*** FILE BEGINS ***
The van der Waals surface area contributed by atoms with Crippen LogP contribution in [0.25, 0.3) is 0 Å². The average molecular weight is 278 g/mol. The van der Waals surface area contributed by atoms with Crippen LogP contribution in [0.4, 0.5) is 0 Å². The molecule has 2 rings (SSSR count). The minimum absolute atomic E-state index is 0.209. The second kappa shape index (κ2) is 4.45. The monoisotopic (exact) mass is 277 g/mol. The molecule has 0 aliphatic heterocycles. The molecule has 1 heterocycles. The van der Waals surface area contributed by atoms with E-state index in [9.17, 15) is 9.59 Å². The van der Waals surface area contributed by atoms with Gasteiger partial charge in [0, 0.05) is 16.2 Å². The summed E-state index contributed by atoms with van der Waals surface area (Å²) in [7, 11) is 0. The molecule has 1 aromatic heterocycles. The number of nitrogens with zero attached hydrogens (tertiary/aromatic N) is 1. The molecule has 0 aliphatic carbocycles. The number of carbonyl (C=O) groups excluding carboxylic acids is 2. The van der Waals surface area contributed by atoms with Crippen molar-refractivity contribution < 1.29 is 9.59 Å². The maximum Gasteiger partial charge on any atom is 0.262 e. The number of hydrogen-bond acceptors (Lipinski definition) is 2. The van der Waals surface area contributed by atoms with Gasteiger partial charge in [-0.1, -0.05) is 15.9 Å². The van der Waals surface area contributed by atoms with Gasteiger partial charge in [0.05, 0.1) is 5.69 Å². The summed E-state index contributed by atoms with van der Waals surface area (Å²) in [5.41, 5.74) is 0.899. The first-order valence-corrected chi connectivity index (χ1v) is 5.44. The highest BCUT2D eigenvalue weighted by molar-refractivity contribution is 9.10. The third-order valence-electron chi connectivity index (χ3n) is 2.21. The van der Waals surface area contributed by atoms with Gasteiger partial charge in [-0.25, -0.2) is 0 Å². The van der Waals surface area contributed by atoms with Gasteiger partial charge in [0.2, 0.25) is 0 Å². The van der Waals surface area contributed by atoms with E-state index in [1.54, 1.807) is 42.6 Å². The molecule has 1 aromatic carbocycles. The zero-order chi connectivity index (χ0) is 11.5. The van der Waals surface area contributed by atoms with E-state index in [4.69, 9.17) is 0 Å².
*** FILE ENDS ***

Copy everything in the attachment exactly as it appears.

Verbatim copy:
The van der Waals surface area contributed by atoms with Crippen LogP contribution in [0.25, 0.3) is 0 Å². The average molecular weight is 278 g/mol. The van der Waals surface area contributed by atoms with Crippen LogP contribution in [0.4, 0.5) is 0 Å². The molecule has 2 rings (SSSR count). The minimum absolute atomic E-state index is 0.209. The second kappa shape index (κ2) is 4.45. The monoisotopic (exact) mass is 277 g/mol. The molecule has 0 aliphatic heterocycles. The molecule has 1 heterocycles. The van der Waals surface area contributed by atoms with E-state index in [9.17, 15) is 9.59 Å². The van der Waals surface area contributed by atoms with Gasteiger partial charge in [0, 0.05) is 16.2 Å². The summed E-state index contributed by atoms with van der Waals surface area (Å²) in [7, 11) is 0. The molecule has 1 aromatic heterocycles. The number of nitrogens with zero attached hydrogens (tertiary/aromatic N) is 1. The molecule has 0 aliphatic carbocycles. The number of carbonyl (C=O) groups excluding carboxylic acids is 2. The van der Waals surface area contributed by atoms with Crippen molar-refractivity contribution < 1.29 is 9.59 Å². The maximum Gasteiger partial charge on any atom is 0.262 e. The number of hydrogen-bond acceptors (Lipinski definition) is 2. The van der Waals surface area contributed by atoms with Gasteiger partial charge in [-0.1, -0.05) is 15.9 Å². The van der Waals surface area contributed by atoms with Gasteiger partial charge in [0.05, 0.1) is 5.69 Å². The summed E-state index contributed by atoms with van der Waals surface area (Å²) in [5.41, 5.74) is 0.899. The first-order valence-corrected chi connectivity index (χ1v) is 5.44. The highest BCUT2D eigenvalue weighted by molar-refractivity contribution is 9.10. The third-order valence-electron chi connectivity index (χ3n) is 2.21. The van der Waals surface area contributed by atoms with Gasteiger partial charge in [-0.25, -0.2) is 0 Å². The van der Waals surface area contributed by atoms with Gasteiger partial charge in [0.2, 0.25) is 0 Å². The van der Waals surface area contributed by atoms with E-state index in [1.54, 1.807) is 42.6 Å². The molecule has 1 aromatic carbocycles. The zero-order chi connectivity index (χ0) is 11.5. The van der Waals surface area contributed by atoms with E-state index in [4.69, 9.17) is 0 Å².